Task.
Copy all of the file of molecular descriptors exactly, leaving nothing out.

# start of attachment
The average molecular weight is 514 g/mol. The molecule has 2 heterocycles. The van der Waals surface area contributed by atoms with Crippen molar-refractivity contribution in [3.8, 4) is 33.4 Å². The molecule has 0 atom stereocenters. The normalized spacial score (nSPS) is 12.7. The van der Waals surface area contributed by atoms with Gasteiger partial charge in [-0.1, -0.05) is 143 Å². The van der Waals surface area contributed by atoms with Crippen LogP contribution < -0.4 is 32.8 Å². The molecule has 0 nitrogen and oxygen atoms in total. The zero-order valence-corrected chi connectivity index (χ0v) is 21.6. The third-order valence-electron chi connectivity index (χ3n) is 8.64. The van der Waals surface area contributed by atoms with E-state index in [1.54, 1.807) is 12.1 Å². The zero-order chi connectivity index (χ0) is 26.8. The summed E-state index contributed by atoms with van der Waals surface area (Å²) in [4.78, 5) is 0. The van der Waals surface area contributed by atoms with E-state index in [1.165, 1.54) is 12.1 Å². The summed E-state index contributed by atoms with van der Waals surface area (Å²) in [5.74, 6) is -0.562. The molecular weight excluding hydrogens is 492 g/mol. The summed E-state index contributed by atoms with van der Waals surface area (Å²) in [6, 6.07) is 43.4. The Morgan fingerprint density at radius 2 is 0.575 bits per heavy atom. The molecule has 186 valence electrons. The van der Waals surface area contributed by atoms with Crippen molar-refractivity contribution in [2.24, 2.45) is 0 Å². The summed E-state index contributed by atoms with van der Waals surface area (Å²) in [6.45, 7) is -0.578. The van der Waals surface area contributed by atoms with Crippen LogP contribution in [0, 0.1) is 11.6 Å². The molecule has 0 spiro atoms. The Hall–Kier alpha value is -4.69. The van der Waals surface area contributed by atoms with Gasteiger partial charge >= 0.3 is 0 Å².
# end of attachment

The average molecular weight is 514 g/mol. The molecule has 2 heterocycles. The van der Waals surface area contributed by atoms with Crippen molar-refractivity contribution in [3.8, 4) is 33.4 Å². The molecule has 0 atom stereocenters. The normalized spacial score (nSPS) is 12.7. The van der Waals surface area contributed by atoms with Gasteiger partial charge in [-0.1, -0.05) is 143 Å². The van der Waals surface area contributed by atoms with Crippen LogP contribution < -0.4 is 32.8 Å². The molecule has 0 nitrogen and oxygen atoms in total. The zero-order valence-corrected chi connectivity index (χ0v) is 21.6. The third-order valence-electron chi connectivity index (χ3n) is 8.64. The van der Waals surface area contributed by atoms with E-state index in [1.54, 1.807) is 12.1 Å². The zero-order chi connectivity index (χ0) is 26.8. The summed E-state index contributed by atoms with van der Waals surface area (Å²) in [4.78, 5) is 0. The van der Waals surface area contributed by atoms with E-state index in [1.165, 1.54) is 12.1 Å². The summed E-state index contributed by atoms with van der Waals surface area (Å²) in [5.74, 6) is -0.562. The molecular weight excluding hydrogens is 492 g/mol. The summed E-state index contributed by atoms with van der Waals surface area (Å²) in [6, 6.07) is 43.4. The Morgan fingerprint density at radius 2 is 0.575 bits per heavy atom. The molecule has 186 valence electrons. The van der Waals surface area contributed by atoms with Crippen molar-refractivity contribution in [2.24, 2.45) is 0 Å². The summed E-state index contributed by atoms with van der Waals surface area (Å²) in [6.45, 7) is -0.578. The van der Waals surface area contributed by atoms with Crippen LogP contribution in [0, 0.1) is 11.6 Å². The molecule has 0 spiro atoms. The Hall–Kier alpha value is -4.69. The van der Waals surface area contributed by atoms with Gasteiger partial charge >= 0.3 is 0 Å².